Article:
In Midnight Sun, Ramsey Campbell attempted to write a novel in the traditional, atmospheric horror style; in my opinion, he had only limited success in doing so. I have seen a couple of people place this novel alongside the best of Algernon Blackwood and Arthur Machen, but in my opinion it falls far short of such a lofty mark. I don't think it is in any way Lovecraftian either, I should add. I've read a good many of Campbell's novels, and this is by far the most problematic of the bunch for me. The story is built around some type of preternaturally remarkable presence lurking within the forest outside Ben Sterling's childhood home, a presence that has called Ben home to unwittingly pursue its agenda of remaking the world in its own ice-cold image. The first section of the novels introduces us to Ben as a child. As an eight-year-old, he runs away from his aunt's home and makes his way to the gravesite of his family, all of whom had recently died in an automobile accident. Just before he can figure something mysterious out, he is returned to the home of his aunt, where we find him perusing the stories written by a singular ancestor of his, tales and legends brought home from the northern lands of the midnight sun. His aunt seems quite wary of the book and gets rid of it, but the stories have already planted themselves in Ben's mind. We then jump to the present, which finds Ben moving back to the Sterling home of his childhood with his wife Ellen, daughter Margaret, and son Ben. From that point on, it's one incredibly drawn-out process of watching Ben change as the mysterious forces at work in the dark forest prepare the way for the mysterious reawakening of a force older than man. Read more ›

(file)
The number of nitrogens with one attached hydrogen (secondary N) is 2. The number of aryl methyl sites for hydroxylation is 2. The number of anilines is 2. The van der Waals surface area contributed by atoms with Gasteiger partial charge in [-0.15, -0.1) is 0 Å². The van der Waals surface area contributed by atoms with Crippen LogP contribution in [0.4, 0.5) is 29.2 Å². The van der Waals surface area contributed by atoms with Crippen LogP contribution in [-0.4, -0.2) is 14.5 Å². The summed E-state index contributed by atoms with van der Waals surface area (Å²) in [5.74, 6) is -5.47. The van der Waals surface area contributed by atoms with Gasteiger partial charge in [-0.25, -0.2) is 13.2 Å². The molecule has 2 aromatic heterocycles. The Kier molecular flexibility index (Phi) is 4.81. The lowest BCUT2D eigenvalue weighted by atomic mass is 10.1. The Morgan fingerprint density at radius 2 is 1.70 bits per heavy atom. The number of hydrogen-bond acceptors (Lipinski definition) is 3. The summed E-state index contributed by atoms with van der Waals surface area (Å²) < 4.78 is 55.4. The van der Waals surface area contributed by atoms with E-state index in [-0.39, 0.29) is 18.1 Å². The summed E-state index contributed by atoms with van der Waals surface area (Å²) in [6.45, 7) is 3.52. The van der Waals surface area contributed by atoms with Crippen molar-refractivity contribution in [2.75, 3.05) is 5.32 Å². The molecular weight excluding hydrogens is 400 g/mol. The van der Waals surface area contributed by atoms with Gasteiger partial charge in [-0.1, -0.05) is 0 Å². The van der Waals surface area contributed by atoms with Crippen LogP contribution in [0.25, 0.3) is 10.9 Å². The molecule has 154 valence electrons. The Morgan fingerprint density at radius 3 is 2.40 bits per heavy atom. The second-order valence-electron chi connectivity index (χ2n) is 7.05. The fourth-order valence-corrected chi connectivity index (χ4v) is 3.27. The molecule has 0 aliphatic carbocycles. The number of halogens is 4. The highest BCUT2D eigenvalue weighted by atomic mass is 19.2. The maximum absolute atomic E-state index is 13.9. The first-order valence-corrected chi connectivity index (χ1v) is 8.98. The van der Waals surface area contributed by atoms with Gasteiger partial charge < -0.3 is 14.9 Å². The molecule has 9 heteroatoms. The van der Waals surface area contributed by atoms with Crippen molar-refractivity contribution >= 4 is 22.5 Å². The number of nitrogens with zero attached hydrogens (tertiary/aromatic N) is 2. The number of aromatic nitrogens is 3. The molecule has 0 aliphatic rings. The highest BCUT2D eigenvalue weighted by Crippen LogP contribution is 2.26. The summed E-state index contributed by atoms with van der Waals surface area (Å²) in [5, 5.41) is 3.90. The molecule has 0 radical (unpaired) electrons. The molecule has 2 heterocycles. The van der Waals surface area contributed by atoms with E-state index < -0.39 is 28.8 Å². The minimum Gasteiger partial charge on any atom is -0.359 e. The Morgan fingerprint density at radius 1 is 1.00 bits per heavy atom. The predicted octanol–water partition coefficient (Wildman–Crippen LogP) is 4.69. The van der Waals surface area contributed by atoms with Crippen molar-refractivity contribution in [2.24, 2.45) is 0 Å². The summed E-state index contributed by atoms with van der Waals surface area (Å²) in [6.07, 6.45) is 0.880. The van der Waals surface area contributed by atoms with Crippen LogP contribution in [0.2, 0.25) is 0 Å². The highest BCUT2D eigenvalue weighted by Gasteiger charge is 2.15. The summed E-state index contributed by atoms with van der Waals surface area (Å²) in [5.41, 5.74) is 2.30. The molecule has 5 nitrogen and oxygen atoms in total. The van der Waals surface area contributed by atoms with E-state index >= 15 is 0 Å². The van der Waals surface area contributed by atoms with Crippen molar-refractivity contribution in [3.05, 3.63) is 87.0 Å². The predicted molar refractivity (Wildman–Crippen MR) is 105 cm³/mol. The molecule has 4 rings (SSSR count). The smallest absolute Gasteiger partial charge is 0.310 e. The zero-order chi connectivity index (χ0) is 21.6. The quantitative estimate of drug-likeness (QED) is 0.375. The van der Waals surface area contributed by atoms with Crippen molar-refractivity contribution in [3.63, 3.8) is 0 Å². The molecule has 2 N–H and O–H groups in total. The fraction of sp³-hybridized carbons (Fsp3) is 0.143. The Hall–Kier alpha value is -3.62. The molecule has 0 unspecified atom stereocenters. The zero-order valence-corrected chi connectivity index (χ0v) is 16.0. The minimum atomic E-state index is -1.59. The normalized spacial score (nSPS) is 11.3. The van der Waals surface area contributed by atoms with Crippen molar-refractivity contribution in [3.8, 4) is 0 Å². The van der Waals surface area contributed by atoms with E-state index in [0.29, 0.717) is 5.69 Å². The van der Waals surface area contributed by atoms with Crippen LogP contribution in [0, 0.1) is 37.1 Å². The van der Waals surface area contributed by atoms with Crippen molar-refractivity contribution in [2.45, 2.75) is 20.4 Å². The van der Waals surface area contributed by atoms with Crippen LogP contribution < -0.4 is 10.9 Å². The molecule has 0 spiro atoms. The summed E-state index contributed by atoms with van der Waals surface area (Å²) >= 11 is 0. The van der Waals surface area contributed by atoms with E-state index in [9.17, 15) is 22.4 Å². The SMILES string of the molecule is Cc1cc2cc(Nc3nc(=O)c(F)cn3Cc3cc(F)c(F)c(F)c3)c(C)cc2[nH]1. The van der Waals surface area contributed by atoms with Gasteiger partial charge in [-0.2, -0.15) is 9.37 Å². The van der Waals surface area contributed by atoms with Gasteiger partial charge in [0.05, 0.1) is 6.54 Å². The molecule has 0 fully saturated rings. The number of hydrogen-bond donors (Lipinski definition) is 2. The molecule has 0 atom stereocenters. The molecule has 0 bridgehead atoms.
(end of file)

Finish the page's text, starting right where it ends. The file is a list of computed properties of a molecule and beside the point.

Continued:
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4.0 out of 5 stars Something Frigid This Way Comes... Aug. 21 2002
Format:Mass Market Paperback
Ellen is worried about her husband, successful children's book author Ben Sterling. Ever since inheriting the family house in isolated Stargrave, his old childhood demons have been reemerging. Ben's father was crazy - he traveled to the ends of the earth researching legends of the midnight sun, and committed suicide by stripping naked in a snowy clearing - and Ellen is beginning to be afraid Ben might just be a chip off the old block.
But soon something starts scaring her worse - Ben's insistence that an eldritch god is awakening in Stargrave to reshape the planet in its image seems less a fantasy than when he and his crazy father first started spouting the idea. Stargrave is changing. It's getting colder. More isolated. The trees, the snow, the very frost itself, increasingly appears to be rearranging itself into that god's own image. Which means, perhaps, that Ben isn't a madman at all, but a genuine prophet - and if that is the case, then the end of the world is at hand...